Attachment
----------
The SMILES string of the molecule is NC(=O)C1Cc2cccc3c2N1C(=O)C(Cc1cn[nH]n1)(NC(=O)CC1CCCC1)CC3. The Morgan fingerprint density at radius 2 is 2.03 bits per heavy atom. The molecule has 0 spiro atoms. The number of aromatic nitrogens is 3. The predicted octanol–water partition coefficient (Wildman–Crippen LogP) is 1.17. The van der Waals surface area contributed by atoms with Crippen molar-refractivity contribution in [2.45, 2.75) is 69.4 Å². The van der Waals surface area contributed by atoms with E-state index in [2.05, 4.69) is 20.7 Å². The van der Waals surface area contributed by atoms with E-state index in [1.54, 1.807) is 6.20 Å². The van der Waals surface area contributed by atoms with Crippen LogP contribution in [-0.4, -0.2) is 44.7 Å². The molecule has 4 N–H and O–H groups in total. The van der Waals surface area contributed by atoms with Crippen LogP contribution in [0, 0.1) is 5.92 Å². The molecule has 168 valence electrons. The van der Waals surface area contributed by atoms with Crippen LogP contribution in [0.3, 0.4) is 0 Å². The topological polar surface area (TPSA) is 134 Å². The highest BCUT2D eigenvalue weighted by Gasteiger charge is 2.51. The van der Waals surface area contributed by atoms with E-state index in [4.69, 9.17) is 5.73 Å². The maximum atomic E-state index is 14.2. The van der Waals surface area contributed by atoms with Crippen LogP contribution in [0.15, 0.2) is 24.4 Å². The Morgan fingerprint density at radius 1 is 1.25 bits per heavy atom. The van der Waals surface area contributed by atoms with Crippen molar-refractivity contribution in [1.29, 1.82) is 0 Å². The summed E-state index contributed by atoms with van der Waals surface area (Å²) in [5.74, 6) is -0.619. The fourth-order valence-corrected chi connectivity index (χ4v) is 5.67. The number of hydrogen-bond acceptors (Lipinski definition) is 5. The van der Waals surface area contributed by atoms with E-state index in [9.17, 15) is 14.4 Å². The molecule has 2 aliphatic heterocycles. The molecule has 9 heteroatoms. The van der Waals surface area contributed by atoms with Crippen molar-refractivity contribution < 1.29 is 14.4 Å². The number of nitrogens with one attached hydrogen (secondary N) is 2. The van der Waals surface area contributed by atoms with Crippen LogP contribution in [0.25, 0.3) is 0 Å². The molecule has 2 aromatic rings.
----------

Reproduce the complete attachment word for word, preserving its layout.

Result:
The SMILES string of the molecule is NC(=O)C1Cc2cccc3c2N1C(=O)C(Cc1cn[nH]n1)(NC(=O)CC1CCCC1)CC3. The Morgan fingerprint density at radius 2 is 2.03 bits per heavy atom. The molecule has 0 spiro atoms. The number of aromatic nitrogens is 3. The predicted octanol–water partition coefficient (Wildman–Crippen LogP) is 1.17. The van der Waals surface area contributed by atoms with Crippen molar-refractivity contribution in [2.45, 2.75) is 69.4 Å². The van der Waals surface area contributed by atoms with E-state index in [2.05, 4.69) is 20.7 Å². The van der Waals surface area contributed by atoms with E-state index in [1.54, 1.807) is 6.20 Å². The van der Waals surface area contributed by atoms with Crippen LogP contribution in [-0.4, -0.2) is 44.7 Å². The molecule has 4 N–H and O–H groups in total. The van der Waals surface area contributed by atoms with Crippen LogP contribution in [0, 0.1) is 5.92 Å². The molecule has 168 valence electrons. The van der Waals surface area contributed by atoms with Crippen LogP contribution in [0.3, 0.4) is 0 Å². The topological polar surface area (TPSA) is 134 Å². The highest BCUT2D eigenvalue weighted by Gasteiger charge is 2.51. The van der Waals surface area contributed by atoms with E-state index in [4.69, 9.17) is 5.73 Å². The maximum atomic E-state index is 14.2. The van der Waals surface area contributed by atoms with Crippen LogP contribution in [0.15, 0.2) is 24.4 Å². The Morgan fingerprint density at radius 1 is 1.25 bits per heavy atom. The van der Waals surface area contributed by atoms with Crippen molar-refractivity contribution in [1.29, 1.82) is 0 Å². The summed E-state index contributed by atoms with van der Waals surface area (Å²) in [5.74, 6) is -0.619. The fourth-order valence-corrected chi connectivity index (χ4v) is 5.67. The number of hydrogen-bond acceptors (Lipinski definition) is 5. The van der Waals surface area contributed by atoms with E-state index in [9.17, 15) is 14.4 Å². The molecule has 2 aliphatic heterocycles. The molecule has 9 heteroatoms. The van der Waals surface area contributed by atoms with Crippen molar-refractivity contribution < 1.29 is 14.4 Å². The number of nitrogens with one attached hydrogen (secondary N) is 2. The van der Waals surface area contributed by atoms with Crippen LogP contribution in [0.25, 0.3) is 0 Å². The molecule has 2 aromatic rings.